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View from the Cab: Cashing in on a weed

By: Kent Casson

It sounds like something straight out of the fiction section of a library: turning a common weed in the field into an oilseed crop to be used as renewable biodiesel in the future.

Actually, this is all true. A company known as Covercress Inc. is developing Pennycress into a crop. They have a full breeding program using gene editing through a full development cycle. Covercress hopes to have many acres of the crop over the next two years in central Illinois and eastern Missouri.

“We’ve been working on that for the last eight years,” explains Chris Aulbach, vice president of agronomy for Covercress. “We started with a group of employees who went around the countryside making selections.”

Aulbach was among those presenting information on the green and white Pennycress plant during a recent field day hosted at the Illinois State University farm near Lexington.

“Everything has converged really well together. We’ve got the oil business really looking for alternate sources of fuel and this is where our Covercress really fits into that.”

Aulbach tells me this provides farmers the opportunity to add another crop to their growing cycle, providing both a cover crop and grain crop. Covercress provided seed for a field of the crop at the ISU farm and the stand appeared to be good.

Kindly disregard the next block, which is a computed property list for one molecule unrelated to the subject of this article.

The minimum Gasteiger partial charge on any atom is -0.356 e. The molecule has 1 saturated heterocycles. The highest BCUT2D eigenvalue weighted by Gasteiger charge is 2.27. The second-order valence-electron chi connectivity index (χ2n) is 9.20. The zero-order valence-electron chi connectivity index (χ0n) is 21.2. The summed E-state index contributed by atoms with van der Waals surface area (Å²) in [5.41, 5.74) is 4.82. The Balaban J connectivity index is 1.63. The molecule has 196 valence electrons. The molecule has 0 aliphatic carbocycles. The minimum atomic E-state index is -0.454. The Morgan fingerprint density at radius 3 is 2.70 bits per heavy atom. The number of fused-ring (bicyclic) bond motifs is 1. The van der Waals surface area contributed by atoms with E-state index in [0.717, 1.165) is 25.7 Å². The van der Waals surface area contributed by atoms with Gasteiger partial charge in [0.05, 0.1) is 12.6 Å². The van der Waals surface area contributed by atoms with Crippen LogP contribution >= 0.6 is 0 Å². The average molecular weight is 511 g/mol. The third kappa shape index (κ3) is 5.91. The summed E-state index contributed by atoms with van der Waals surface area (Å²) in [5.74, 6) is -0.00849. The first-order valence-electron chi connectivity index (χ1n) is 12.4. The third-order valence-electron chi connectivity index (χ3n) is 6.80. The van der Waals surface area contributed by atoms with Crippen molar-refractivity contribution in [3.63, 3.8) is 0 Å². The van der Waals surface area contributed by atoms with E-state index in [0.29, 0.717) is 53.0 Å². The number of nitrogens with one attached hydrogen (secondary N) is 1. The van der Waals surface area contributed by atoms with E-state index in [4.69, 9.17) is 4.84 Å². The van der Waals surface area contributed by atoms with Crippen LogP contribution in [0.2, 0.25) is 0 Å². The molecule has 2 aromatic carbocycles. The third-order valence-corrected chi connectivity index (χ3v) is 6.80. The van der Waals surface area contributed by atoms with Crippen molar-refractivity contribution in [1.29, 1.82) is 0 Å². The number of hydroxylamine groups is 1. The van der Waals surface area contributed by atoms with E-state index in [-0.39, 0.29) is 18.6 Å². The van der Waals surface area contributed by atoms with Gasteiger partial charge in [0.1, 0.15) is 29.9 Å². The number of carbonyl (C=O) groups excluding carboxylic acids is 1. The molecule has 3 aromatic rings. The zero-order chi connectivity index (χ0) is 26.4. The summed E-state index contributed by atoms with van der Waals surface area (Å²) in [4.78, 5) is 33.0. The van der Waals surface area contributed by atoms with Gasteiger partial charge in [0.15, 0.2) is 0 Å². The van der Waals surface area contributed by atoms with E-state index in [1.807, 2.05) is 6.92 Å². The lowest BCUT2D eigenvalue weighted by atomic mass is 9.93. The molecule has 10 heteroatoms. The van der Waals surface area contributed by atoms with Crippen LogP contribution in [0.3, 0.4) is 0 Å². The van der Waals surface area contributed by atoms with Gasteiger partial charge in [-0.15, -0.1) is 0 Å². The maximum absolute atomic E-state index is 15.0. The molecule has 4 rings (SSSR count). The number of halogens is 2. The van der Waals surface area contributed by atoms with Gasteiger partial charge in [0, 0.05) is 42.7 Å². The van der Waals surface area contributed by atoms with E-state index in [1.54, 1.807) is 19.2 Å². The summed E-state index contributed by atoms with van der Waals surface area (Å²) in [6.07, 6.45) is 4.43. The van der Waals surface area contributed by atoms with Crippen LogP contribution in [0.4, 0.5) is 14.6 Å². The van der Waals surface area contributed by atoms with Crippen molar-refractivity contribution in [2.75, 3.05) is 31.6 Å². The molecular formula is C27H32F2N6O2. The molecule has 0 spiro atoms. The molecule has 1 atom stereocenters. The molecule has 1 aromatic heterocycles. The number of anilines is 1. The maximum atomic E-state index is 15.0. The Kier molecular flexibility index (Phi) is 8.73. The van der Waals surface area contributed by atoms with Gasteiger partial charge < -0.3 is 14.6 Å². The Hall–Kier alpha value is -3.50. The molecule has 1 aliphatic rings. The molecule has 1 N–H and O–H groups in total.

“They are using it to do a nitrate study,” explained Aulbach.

One of the benefits of cover crops is growth over the winter to help reduce soil erosion and nutrient loss, helping to capture some of the nutrients that would have otherwise been lost.

Field Pennycress is typically known as a weed farmers try to control – growing around farm buildings and the edges of fields.

“We have actually changed and domesticated this plant,” said Aulbach. “Our plant behaves differently in one core way – we’ve thinned the seed coat on this crop.”

As I interviewed Aulbach on the ISU research farm back in mid-April, the field of Pennycress was just starting to flower at ankle height. He said it will get to be waist high and a well-developed crop for grain harvest.

You can visit for more information and interested farmers can visit the website to find out more about participating in a Covercress program for the fall of 2022.


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